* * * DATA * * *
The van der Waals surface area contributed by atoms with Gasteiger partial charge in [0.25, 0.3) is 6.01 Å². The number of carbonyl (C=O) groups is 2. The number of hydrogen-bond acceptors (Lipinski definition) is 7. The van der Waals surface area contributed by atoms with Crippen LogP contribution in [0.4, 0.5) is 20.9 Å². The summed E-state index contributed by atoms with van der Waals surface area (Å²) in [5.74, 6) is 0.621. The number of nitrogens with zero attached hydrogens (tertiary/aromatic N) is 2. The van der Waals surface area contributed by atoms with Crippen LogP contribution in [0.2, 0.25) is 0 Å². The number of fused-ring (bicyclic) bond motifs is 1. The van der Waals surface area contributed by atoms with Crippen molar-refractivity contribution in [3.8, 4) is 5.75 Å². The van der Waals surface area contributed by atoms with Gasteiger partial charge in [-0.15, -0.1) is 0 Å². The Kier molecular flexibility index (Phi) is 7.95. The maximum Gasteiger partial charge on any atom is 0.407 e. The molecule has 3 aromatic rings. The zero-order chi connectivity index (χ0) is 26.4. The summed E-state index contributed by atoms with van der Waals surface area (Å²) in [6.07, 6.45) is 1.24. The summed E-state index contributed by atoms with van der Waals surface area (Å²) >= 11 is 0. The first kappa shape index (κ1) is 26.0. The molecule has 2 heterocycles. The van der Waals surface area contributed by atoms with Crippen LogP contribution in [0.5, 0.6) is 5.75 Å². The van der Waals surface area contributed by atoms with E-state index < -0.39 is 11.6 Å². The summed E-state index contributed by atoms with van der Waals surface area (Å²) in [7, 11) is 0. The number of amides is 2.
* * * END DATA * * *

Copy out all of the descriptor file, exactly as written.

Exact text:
The van der Waals surface area contributed by atoms with Gasteiger partial charge in [0.25, 0.3) is 6.01 Å². The number of carbonyl (C=O) groups is 2. The number of hydrogen-bond acceptors (Lipinski definition) is 7. The van der Waals surface area contributed by atoms with Crippen LogP contribution in [0.4, 0.5) is 20.9 Å². The summed E-state index contributed by atoms with van der Waals surface area (Å²) in [5.74, 6) is 0.621. The number of nitrogens with zero attached hydrogens (tertiary/aromatic N) is 2. The van der Waals surface area contributed by atoms with Crippen LogP contribution in [0.2, 0.25) is 0 Å². The number of fused-ring (bicyclic) bond motifs is 1. The van der Waals surface area contributed by atoms with Crippen molar-refractivity contribution in [3.8, 4) is 5.75 Å². The van der Waals surface area contributed by atoms with Gasteiger partial charge in [-0.15, -0.1) is 0 Å². The Kier molecular flexibility index (Phi) is 7.95. The maximum Gasteiger partial charge on any atom is 0.407 e. The molecule has 3 aromatic rings. The zero-order chi connectivity index (χ0) is 26.4. The summed E-state index contributed by atoms with van der Waals surface area (Å²) in [6.07, 6.45) is 1.24. The summed E-state index contributed by atoms with van der Waals surface area (Å²) >= 11 is 0. The first kappa shape index (κ1) is 26.0. The molecule has 2 heterocycles. The van der Waals surface area contributed by atoms with Crippen LogP contribution in [0.5, 0.6) is 5.75 Å². The van der Waals surface area contributed by atoms with E-state index < -0.39 is 11.6 Å². The summed E-state index contributed by atoms with van der Waals surface area (Å²) in [7, 11) is 0. The number of amides is 2.